Circuit City issued the first CarMax stock in February 1997, when CarMax had seven locations. Initially, the stock was a tracking stock still under the umbrella of Circuit City. CarMax officially split from Circuit City as of October 1, 2002, when it was spun off as a stock dividend for Circuit City shareholders, with shares also issued to those holding CarMax tracking stock.[11]

CarMax sold over 750,000 vehicles to consumers in Fiscal Year 2021. [2] According to the CarMax fiscal year 2018 report released on April 24, 2018, the company opened 15 used car superstores in Fiscal Year 2018, and expects to open 15 additional stores in Fiscal Year 2019.[12]

Competition[edit]

While CarMax is seen as the nation's largest used-car retailer, it is not without competition. With a large shift in customer shopping habits, more online-only companies have worked to eat away are market share in the used vehicle market. To combat this CarMax unveiled what it calls their Omni-channel platform, which is aimed at allowing customer to buy a car online, in-store, or any combination of the two. They also have provided opportunities for customers to choose vehicle delivery at their home, contactless curbside pickup, and more. These offerings directly compete with other home delivery based options such as Carvana, Vroom, Beepi (which is no longer in business), and others.

Recognition[edit]

CarMax is listed on Fortune's "100 Best Companies to Work For" list from 2005 to 2021, placing 36th in 2021.[13]

Other awards include:[14]

  • Fortune Best Workplaces in Retail™
  • Best Workplaces for Diversity™ 2019
  • Training Magazine's - Training Top 125

References[edit]

  1. ^ a b "CarMax FY2021 Annual Report" (PDF).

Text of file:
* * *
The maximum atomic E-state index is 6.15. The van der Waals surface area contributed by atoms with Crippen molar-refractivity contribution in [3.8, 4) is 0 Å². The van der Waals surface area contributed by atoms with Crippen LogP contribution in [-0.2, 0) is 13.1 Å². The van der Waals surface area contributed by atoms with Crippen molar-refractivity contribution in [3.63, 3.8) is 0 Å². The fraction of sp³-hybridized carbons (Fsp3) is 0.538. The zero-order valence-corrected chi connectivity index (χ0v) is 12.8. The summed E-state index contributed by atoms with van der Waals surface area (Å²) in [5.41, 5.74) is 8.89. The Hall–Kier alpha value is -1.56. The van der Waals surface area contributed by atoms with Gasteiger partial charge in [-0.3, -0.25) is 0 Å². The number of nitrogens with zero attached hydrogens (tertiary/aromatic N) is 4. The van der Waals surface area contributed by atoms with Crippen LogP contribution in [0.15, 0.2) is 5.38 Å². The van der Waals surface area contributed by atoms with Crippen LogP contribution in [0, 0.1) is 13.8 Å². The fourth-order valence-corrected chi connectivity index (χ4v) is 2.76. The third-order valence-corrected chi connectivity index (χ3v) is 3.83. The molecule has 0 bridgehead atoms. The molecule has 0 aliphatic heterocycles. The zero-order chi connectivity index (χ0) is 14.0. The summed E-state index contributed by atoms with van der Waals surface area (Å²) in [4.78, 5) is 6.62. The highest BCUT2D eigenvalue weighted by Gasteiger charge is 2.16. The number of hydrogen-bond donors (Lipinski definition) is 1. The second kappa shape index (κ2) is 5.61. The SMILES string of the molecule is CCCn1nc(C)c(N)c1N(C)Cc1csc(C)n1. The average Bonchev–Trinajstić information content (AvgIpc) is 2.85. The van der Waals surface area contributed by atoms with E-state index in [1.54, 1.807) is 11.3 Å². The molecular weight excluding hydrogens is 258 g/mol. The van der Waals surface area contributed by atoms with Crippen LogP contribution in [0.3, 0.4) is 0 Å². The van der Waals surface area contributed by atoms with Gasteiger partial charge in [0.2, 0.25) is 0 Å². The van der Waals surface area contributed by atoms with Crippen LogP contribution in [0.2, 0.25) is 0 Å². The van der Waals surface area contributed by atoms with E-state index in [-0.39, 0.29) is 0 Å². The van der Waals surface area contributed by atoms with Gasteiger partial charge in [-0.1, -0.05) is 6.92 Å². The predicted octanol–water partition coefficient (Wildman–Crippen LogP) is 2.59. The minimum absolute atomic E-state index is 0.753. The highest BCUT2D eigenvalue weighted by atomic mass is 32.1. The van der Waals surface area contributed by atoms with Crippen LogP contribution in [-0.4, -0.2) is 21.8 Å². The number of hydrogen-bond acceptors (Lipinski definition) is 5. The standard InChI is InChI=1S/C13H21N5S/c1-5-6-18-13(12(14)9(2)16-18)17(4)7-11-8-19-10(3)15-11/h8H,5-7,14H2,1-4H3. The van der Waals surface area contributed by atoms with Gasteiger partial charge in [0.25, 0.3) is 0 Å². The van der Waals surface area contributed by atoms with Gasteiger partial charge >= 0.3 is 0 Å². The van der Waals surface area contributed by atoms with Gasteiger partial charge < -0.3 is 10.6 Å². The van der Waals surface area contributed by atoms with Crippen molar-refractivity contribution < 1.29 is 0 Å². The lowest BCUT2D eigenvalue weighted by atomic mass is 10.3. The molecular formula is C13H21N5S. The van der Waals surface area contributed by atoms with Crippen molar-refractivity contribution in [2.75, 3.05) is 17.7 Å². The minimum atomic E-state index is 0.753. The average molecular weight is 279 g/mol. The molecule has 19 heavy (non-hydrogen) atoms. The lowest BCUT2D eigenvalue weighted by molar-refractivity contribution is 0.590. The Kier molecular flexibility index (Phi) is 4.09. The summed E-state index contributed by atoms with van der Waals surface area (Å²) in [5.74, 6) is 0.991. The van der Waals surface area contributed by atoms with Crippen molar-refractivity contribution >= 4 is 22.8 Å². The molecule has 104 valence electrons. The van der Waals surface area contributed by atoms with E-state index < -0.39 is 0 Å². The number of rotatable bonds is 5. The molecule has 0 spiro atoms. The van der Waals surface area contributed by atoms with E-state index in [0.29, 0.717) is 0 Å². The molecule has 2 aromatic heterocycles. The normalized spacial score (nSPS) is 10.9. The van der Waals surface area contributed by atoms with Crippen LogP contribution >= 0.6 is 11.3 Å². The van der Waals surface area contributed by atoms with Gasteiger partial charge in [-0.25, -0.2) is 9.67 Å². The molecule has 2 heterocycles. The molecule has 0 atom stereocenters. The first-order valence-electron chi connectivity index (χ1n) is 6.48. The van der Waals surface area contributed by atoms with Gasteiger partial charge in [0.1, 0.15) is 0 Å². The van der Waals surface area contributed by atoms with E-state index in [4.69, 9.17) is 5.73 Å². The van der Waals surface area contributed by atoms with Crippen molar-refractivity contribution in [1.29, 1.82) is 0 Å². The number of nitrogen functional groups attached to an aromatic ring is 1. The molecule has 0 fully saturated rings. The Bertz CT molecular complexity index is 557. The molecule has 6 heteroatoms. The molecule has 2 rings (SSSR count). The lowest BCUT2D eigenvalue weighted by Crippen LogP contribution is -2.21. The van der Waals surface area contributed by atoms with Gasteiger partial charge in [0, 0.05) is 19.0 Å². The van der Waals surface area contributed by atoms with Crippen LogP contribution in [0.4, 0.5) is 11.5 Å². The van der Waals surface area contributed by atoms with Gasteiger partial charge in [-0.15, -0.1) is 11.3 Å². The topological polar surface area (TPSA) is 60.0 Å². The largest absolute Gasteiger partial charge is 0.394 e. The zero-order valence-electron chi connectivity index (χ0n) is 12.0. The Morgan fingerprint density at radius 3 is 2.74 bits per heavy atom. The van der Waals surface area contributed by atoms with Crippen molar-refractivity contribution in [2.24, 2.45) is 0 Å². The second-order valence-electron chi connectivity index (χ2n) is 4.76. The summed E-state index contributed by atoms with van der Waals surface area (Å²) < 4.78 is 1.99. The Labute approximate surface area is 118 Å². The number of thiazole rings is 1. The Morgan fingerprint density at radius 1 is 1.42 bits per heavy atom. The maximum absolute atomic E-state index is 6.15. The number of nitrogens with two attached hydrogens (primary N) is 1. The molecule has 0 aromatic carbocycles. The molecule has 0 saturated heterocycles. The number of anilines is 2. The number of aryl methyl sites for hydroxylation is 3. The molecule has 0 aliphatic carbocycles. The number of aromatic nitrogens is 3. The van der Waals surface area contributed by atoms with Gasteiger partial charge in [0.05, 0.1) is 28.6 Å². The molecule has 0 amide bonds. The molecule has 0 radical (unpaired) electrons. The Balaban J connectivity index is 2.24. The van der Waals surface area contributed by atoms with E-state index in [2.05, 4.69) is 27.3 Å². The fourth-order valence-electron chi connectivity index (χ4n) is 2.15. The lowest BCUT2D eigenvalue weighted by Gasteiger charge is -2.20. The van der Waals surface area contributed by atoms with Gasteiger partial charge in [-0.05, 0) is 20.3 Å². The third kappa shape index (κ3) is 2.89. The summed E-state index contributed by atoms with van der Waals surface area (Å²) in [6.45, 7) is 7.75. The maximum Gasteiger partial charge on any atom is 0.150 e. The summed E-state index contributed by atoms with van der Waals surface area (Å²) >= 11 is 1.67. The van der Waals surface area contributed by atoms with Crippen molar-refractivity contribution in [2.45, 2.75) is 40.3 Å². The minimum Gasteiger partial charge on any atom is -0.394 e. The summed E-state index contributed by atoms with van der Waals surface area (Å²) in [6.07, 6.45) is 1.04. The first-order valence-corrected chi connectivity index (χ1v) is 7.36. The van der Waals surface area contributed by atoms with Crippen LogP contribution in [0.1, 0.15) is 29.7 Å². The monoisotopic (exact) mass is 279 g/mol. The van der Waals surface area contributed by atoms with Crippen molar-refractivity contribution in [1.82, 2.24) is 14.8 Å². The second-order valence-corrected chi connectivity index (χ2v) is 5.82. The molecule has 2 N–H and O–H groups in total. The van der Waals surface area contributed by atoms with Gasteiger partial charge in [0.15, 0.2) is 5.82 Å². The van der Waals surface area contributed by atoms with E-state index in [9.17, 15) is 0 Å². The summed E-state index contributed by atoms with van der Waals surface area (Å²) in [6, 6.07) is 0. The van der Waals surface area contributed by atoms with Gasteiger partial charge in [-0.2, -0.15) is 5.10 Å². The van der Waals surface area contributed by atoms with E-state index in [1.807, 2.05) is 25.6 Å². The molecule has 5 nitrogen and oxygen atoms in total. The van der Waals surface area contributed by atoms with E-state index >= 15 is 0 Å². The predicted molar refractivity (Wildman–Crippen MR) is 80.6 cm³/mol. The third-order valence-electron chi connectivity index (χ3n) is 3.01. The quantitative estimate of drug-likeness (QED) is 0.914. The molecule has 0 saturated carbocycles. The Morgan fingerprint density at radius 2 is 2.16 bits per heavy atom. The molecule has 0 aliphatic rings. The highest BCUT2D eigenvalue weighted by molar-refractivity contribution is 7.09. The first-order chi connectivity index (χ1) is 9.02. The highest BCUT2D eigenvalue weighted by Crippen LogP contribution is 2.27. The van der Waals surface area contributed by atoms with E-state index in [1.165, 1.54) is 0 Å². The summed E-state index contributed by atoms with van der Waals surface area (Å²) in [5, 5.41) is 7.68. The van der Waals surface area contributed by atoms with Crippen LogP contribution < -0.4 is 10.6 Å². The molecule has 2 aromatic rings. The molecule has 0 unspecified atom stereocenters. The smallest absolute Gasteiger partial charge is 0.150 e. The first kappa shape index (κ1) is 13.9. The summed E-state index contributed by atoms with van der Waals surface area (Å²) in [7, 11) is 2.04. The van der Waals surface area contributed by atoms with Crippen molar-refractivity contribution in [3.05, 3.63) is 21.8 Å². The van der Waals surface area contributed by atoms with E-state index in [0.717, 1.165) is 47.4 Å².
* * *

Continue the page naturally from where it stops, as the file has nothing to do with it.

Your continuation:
2. ^ a b c "Car Max Inc. Form 10-K For Fiscal Year Ended February 28, 2021" (PDF).
  3. ^ "CarMax Store Locations Nationwide".
  4. ^ "CARMAX'S NEW CARS MAKE WAVES IN ATLANTA". autonews.com. 24 June 1996. Retrieved 29 November 2018.
  5. ^ "CARMAX ADDS MITSUBISHI FRANCHISES TO NEW-CAR OFFERINGS". autonews.com. 9 November 1998. Retrieved 29 November 2018.
  6. ^ "CarMax (KMX) Disposes New-Car Business With Sale of Toyota Store". NASDAQ. October 6, 2021. Retrieved October 7, 2021.{{cite web}}: CS1 maint: url-status (link)
  7. ^ Myser, Michael (2 October 2006). "The Wal-Mart of used cars". money.cnn.com. Business 2.0. Archived from the original on 15 May 2007. Retrieved 2019-10-20.
  8. ^ Wernle, Bradford (1998-04-06). "Building desire for Carmax". Advertising Age. Retrieved 2018-03-08.
  9. ^ McWilliams, Jerimiah (26 October 2005). "No-haggle auto giant CarMax to open first store in Hampton Roads". The Virginian-Pilot. Archived from the original on 8 December 2006. Retrieved 8 March 2018.
  10. ^ Openshaw, Jennifer (August 3, 2006). "Buying a new car? Take a trip down the used luxury aisle first". MarketWatch.com. Archived from the original on August 22, 2006. Retrieved May 21, 2016.
  11. ^ "Circuit City to split off CarMax". Orlando Business Journal. Retrieved 2018-01-24.
  12. ^ "CarMax 2018 Annual Report" (PDF).
  13. ^ "100 BEST COMPANIES TO WORK FOR". Retrieved 2021-05-18.
  14. ^ "CarMax Recognition". Retrieved 2021-05-18.

External links[edit]